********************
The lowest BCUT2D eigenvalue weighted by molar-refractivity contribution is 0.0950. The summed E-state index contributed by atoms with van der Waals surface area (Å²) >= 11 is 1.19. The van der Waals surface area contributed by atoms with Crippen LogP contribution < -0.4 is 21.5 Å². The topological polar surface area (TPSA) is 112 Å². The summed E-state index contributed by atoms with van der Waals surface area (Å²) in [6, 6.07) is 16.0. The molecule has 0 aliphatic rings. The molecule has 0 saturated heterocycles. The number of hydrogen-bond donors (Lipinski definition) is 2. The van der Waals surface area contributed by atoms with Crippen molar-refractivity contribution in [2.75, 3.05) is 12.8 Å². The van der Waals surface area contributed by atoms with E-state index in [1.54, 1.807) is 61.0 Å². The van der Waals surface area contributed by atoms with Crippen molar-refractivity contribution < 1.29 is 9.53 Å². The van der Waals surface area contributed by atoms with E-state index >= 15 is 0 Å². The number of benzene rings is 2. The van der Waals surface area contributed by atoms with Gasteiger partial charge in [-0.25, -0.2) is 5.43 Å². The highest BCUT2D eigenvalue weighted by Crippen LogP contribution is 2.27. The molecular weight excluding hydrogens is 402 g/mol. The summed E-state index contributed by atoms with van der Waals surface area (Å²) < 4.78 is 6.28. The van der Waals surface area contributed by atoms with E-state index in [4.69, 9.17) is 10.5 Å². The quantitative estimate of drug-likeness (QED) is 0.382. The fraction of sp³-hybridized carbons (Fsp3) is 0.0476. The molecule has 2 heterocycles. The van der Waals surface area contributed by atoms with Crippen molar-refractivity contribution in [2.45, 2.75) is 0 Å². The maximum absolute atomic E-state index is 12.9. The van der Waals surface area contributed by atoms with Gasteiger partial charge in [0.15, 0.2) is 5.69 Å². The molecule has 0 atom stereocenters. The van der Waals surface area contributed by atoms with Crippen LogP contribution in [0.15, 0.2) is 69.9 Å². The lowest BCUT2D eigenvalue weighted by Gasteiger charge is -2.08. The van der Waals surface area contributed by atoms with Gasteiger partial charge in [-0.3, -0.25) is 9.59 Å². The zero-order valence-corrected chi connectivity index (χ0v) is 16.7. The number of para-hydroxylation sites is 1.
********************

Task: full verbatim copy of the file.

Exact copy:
The lowest BCUT2D eigenvalue weighted by molar-refractivity contribution is 0.0950. The summed E-state index contributed by atoms with van der Waals surface area (Å²) >= 11 is 1.19. The van der Waals surface area contributed by atoms with Crippen LogP contribution < -0.4 is 21.5 Å². The topological polar surface area (TPSA) is 112 Å². The summed E-state index contributed by atoms with van der Waals surface area (Å²) in [6, 6.07) is 16.0. The molecule has 0 aliphatic rings. The molecule has 0 saturated heterocycles. The number of hydrogen-bond donors (Lipinski definition) is 2. The van der Waals surface area contributed by atoms with Crippen molar-refractivity contribution in [2.75, 3.05) is 12.8 Å². The van der Waals surface area contributed by atoms with E-state index in [1.54, 1.807) is 61.0 Å². The van der Waals surface area contributed by atoms with Crippen molar-refractivity contribution < 1.29 is 9.53 Å². The van der Waals surface area contributed by atoms with E-state index >= 15 is 0 Å². The number of benzene rings is 2. The van der Waals surface area contributed by atoms with Gasteiger partial charge in [-0.25, -0.2) is 5.43 Å². The highest BCUT2D eigenvalue weighted by Crippen LogP contribution is 2.27. The molecular weight excluding hydrogens is 402 g/mol. The summed E-state index contributed by atoms with van der Waals surface area (Å²) < 4.78 is 6.28. The van der Waals surface area contributed by atoms with E-state index in [4.69, 9.17) is 10.5 Å². The quantitative estimate of drug-likeness (QED) is 0.382. The fraction of sp³-hybridized carbons (Fsp3) is 0.0476. The molecule has 2 heterocycles. The van der Waals surface area contributed by atoms with Crippen molar-refractivity contribution in [2.45, 2.75) is 0 Å². The maximum absolute atomic E-state index is 12.9. The van der Waals surface area contributed by atoms with Gasteiger partial charge in [0.15, 0.2) is 5.69 Å². The molecule has 0 atom stereocenters. The van der Waals surface area contributed by atoms with Crippen LogP contribution in [0.15, 0.2) is 69.9 Å². The lowest BCUT2D eigenvalue weighted by Gasteiger charge is -2.08. The van der Waals surface area contributed by atoms with Gasteiger partial charge in [-0.3, -0.25) is 9.59 Å². The zero-order valence-corrected chi connectivity index (χ0v) is 16.7. The number of para-hydroxylation sites is 1.